Two types of breast implants are in development to potentially detect and ward off the growth of cancer cells, according to The American Society for Aesthetic Plastic Surgery.
One of the implants is lined with microscopic raised bumps on the surface that have been shown to improve healthy tissue growth and act as a “bed-of-nails” to cancer cells, says researchers at Brown University.
The tiny “pimples” that were just 23 nanometers, appear to discourage cancer cells from dwelling on the implants, while 15 percent more healthy breast cells thrived there. Clinical trials may be under way within five years.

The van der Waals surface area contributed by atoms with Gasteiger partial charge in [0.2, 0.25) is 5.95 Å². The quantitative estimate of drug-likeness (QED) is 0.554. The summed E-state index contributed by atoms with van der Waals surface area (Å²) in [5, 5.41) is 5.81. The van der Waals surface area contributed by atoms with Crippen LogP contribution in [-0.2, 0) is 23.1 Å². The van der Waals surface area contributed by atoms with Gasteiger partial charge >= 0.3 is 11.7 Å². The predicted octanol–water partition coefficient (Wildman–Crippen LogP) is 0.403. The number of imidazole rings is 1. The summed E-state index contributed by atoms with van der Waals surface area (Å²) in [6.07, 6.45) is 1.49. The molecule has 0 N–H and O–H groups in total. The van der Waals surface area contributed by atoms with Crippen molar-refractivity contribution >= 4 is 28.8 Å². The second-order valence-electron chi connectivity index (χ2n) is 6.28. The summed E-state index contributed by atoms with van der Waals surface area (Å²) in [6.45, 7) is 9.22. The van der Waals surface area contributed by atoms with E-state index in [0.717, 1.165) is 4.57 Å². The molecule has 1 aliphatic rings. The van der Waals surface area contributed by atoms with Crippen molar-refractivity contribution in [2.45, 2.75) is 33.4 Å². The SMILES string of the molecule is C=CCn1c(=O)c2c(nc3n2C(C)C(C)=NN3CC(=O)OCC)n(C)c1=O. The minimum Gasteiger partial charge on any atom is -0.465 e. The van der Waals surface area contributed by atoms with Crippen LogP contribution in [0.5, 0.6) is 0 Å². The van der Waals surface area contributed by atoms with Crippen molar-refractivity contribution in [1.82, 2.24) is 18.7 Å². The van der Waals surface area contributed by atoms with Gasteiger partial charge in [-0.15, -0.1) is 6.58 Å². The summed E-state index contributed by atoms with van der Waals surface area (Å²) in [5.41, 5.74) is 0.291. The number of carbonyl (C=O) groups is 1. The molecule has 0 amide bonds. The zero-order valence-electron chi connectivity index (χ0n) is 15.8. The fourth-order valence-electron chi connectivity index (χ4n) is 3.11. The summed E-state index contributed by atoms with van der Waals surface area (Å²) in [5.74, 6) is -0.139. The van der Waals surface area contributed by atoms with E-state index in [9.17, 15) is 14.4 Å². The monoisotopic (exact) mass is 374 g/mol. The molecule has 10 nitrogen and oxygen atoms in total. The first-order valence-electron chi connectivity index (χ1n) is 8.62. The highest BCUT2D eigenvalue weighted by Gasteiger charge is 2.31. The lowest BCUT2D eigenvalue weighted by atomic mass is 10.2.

The other implant has a medication embedded in it that fights infection and inflammation, and detects and kills cancer cells, according to research at the University of Akron. It’s been under development for seven years, and because it is made of a polymer material, the implant may be less prone to leakage.
For women undergoing breast reconstruction after mastectomy, this type of implant that seeks and destroys rogue cancer cells may provide some much-needed peace of mind. Of course, time has yet to tell if these implants are a real possibility.
“It is really experimental and may be of benefit some day,” says Eugene, OR, plastic surgeon, Mark Jewell, MD. “Breast implants are not envisioned as drug delivery devices, but as something that is inserted after there is control of the breast cancer.”
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